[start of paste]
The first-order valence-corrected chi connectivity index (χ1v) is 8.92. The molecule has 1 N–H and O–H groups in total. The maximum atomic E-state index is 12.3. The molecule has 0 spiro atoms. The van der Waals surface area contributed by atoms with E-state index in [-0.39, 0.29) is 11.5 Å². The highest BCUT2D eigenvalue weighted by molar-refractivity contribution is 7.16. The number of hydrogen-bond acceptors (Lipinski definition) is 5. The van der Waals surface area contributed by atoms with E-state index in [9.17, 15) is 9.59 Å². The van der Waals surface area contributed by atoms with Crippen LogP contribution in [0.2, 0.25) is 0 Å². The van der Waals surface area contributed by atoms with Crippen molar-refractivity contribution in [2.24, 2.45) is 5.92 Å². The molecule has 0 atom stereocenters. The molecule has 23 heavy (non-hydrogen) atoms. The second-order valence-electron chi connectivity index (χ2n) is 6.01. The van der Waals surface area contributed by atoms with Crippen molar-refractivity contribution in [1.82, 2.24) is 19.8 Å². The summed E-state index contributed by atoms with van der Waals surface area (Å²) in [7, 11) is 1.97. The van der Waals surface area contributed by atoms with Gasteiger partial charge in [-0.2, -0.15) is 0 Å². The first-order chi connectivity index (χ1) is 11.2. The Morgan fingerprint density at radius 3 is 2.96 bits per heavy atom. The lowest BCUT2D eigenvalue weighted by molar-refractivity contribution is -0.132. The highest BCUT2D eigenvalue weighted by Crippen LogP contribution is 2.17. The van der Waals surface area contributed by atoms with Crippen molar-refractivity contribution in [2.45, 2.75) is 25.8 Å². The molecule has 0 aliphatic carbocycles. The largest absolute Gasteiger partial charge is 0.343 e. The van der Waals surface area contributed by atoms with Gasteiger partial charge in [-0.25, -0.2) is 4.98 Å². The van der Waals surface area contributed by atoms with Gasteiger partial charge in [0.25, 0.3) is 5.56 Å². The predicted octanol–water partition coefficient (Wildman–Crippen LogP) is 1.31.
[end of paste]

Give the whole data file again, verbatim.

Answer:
The first-order valence-corrected chi connectivity index (χ1v) is 8.92. The molecule has 1 N–H and O–H groups in total. The maximum atomic E-state index is 12.3. The molecule has 0 spiro atoms. The van der Waals surface area contributed by atoms with E-state index in [-0.39, 0.29) is 11.5 Å². The highest BCUT2D eigenvalue weighted by molar-refractivity contribution is 7.16. The number of hydrogen-bond acceptors (Lipinski definition) is 5. The van der Waals surface area contributed by atoms with E-state index in [9.17, 15) is 9.59 Å². The van der Waals surface area contributed by atoms with Crippen LogP contribution in [0.2, 0.25) is 0 Å². The van der Waals surface area contributed by atoms with Crippen molar-refractivity contribution in [2.24, 2.45) is 5.92 Å². The molecule has 0 atom stereocenters. The molecule has 23 heavy (non-hydrogen) atoms. The second-order valence-electron chi connectivity index (χ2n) is 6.01. The van der Waals surface area contributed by atoms with Crippen molar-refractivity contribution in [1.82, 2.24) is 19.8 Å². The summed E-state index contributed by atoms with van der Waals surface area (Å²) in [7, 11) is 1.97. The van der Waals surface area contributed by atoms with Gasteiger partial charge in [-0.2, -0.15) is 0 Å². The first-order chi connectivity index (χ1) is 11.2. The Morgan fingerprint density at radius 3 is 2.96 bits per heavy atom. The lowest BCUT2D eigenvalue weighted by molar-refractivity contribution is -0.132. The highest BCUT2D eigenvalue weighted by Crippen LogP contribution is 2.17. The van der Waals surface area contributed by atoms with Crippen molar-refractivity contribution in [2.45, 2.75) is 25.8 Å². The molecule has 0 aliphatic carbocycles. The largest absolute Gasteiger partial charge is 0.343 e. The van der Waals surface area contributed by atoms with Gasteiger partial charge in [-0.25, -0.2) is 4.98 Å². The van der Waals surface area contributed by atoms with Gasteiger partial charge in [0.25, 0.3) is 5.56 Å². The predicted octanol–water partition coefficient (Wildman–Crippen LogP) is 1.31.